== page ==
“Blood on the Tracks: The John Lennon Story” chronicles the life and times of the musical legend, artistic visionary and cultural icon formerly of Beatles fame. We can’t forget about you, Yoko Ono, you’re a genius, too. This iHeartRadio & Double Elvis production by Jake Brennan is one beat true, two beats crime, and three beats to a measure of spoken word, lo-fi. The story is told from vocal reenactments of those who knew John well: Yoko, Paul McCartney, Ringo Starr, David Bowie, Elton John, Richard Nixon, Mark David Chapman, and more. The 10-episode series focuses on the 1970’s trying times. Let’s give peace a chance.
When the government encounters someone of John Lennon’s caliber and influence, creating a zeitgeist of ideas, cultural moment, and political influence, it’s only natural they’d feel intimidated. Especially when folks like John and Yoko were able to widely attract the impressionable youth demographic, first time voters, which was a problematic age group for the government to take under its wing. With John’s other proclamations like The Beatles are “more popular than Jesus,” the government was not too keen.
John met Yoko at her art show in London. Her piece, Ceiling Painting/Yes Painting, required viewers to climb a ladder, take a magnifying glass, and look through it to read the word, “Yes,” written on the ceiling. They hit it off. In 1971, John and Yoko permanently moved to NYC, and the government wanted them to stay far away. The government devised a plan to try to ban them. John and Yoko’s phone lines were tapped, yet they found nothing. The government realized John and Yoko faced a drug charge in 1968, which they thought they could use as the reason to kick John out of the country and deny his green card.
Sgt. Norman peppered John — what a bust!
In 1968, John and Yoko were staying at Jimi Hendrix’s old flat in London. John received a tip from a friend that he was London’s Drug Squad’s latest target. This is the same group that busted The Rolling Stones’ Mick and Keith (drummer Charlie Watts, you’ll be sorely missed) for finding cocaine and cannabis in their possession and broke down Donovan’s door in the middle of the night for hash. The squad’s leader, Sgt. Norman Pilcher, had a personal vendetta against rockstars.
One morning, someone was at John and Yoko’s door shouting about a warrant. John and Yoko ignored it for a few moments before they heard activity at the window. They looked outside as a team of police swarmed the building’s perimeter, and someone was breaking in through the window. John asked the several officers and detectives to stand down and to meet him at the front door.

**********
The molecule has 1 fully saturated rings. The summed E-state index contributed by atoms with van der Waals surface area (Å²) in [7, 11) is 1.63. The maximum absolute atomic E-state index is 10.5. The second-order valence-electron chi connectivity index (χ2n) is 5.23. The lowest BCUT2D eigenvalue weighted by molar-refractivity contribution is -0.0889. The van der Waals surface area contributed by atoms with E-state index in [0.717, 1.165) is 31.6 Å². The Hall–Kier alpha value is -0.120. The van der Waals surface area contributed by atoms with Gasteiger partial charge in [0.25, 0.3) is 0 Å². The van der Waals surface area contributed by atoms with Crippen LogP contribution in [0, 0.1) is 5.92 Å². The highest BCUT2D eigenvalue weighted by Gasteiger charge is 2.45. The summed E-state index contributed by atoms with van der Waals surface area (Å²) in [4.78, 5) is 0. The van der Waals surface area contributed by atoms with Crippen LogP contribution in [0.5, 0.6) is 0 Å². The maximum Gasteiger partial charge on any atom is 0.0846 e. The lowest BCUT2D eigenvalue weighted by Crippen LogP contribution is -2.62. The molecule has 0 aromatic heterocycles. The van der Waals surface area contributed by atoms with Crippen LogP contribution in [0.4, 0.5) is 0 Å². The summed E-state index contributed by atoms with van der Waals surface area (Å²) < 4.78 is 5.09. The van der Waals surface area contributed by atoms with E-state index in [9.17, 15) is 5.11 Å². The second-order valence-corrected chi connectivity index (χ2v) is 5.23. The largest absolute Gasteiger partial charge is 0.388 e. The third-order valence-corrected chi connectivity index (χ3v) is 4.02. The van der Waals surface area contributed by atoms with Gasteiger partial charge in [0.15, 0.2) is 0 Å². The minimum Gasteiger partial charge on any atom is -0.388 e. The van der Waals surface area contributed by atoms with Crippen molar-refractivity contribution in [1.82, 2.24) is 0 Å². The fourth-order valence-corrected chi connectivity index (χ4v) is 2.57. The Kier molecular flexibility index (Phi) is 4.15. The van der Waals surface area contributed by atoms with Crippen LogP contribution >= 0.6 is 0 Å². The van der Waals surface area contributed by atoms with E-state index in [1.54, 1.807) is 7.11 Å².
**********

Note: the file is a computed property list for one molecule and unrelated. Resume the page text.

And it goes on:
Norman and his squad entered the apartment, and he began to gloat. Norman brought so many officers with him because he thought he was about to break up some sort of sex party. Alas, only John and Yoko were in the apartment. They planned on having a chill day in bed together. But Norman was intent on finding something incriminating to ruin their day and try to destroy their reputation. Norman, like so many others who interact with celebrities, had trouble seeing past John’s mythology and thought some drama could be uncovered.
Not so fast…
The drug squad unleashed police dogs to check the flat. Cannabis was found in a binoculars case, a cigarette roller, and film canisters, totaling around an ounce. They could not prove whose it was. At the time, Yoko and John said they weren’t taking drugs. They adhered to a macrobiotic diet and went so far into their health kick as abstaining from caffeine. John wound up taking full acceptance of the charges to protect Yoko, because he thought he would solely face a fine and move on.
In the podcast, as told by the voice playing Yoko, we hear that Norman filed false reports and planted drugs to frame many folks. He was convicted of perjury later on.
John and Yoko take NYC
In 1973, John and Yoko settled on the Upper West Side by Central Park on the 7th floor of the Dakota. So much unrest was happening in the world, including the Vietnam War. In addition to the worldly upheaval, John and Yoko’s home life was bombarded by fans congregating outside their building. Sometimes, fans would find their way upstairs, past security, and help themselves into the apartment. Robert Ryan (from Crossfire and The Wild Bunch) and his wife lived in the same apartment before John and Yoko moved in. Robert’s wife died in the apartment, and Robert moved out. So to begin with, Yoko’s voice in the podcast reported that the apartment had creepy vibes.
In 1975, the famous duo’s son was born on John’s birthday, October 9th. Their lawyer had reported the court ruled in his favor for John to stay in the United States. Before moving to the States, Beatles fans were not kind to Yoko. They viciously claimed she was the reason the band broke up. So they were so happy to move to America.
John fought for peace through his song’s messages. He also aligned himself with poet John Sinclair’s efforts to be cleared from drug charges when he was arrested for cannabis possession.
The second episode discusses President Richard Nixon’s rising paranoia against John Lennon. Nixon took great strides in attempts to subdue John. By befriending creatives downtown, and with John and Yoko’s vocal political stances, John was considered radical by association.
The series will take listeners through John’s experiences leading up to his assassination in 1980. We’ll also hear fictionalized narratives from the perspectives of John’s assassin and The Catcher in the Rye’s Holden Caulfield.
In season one of this podcast, we heard about “The Phil Spector Story.” Jake Brennan previously created the music podcast, “DISGRACELAND.”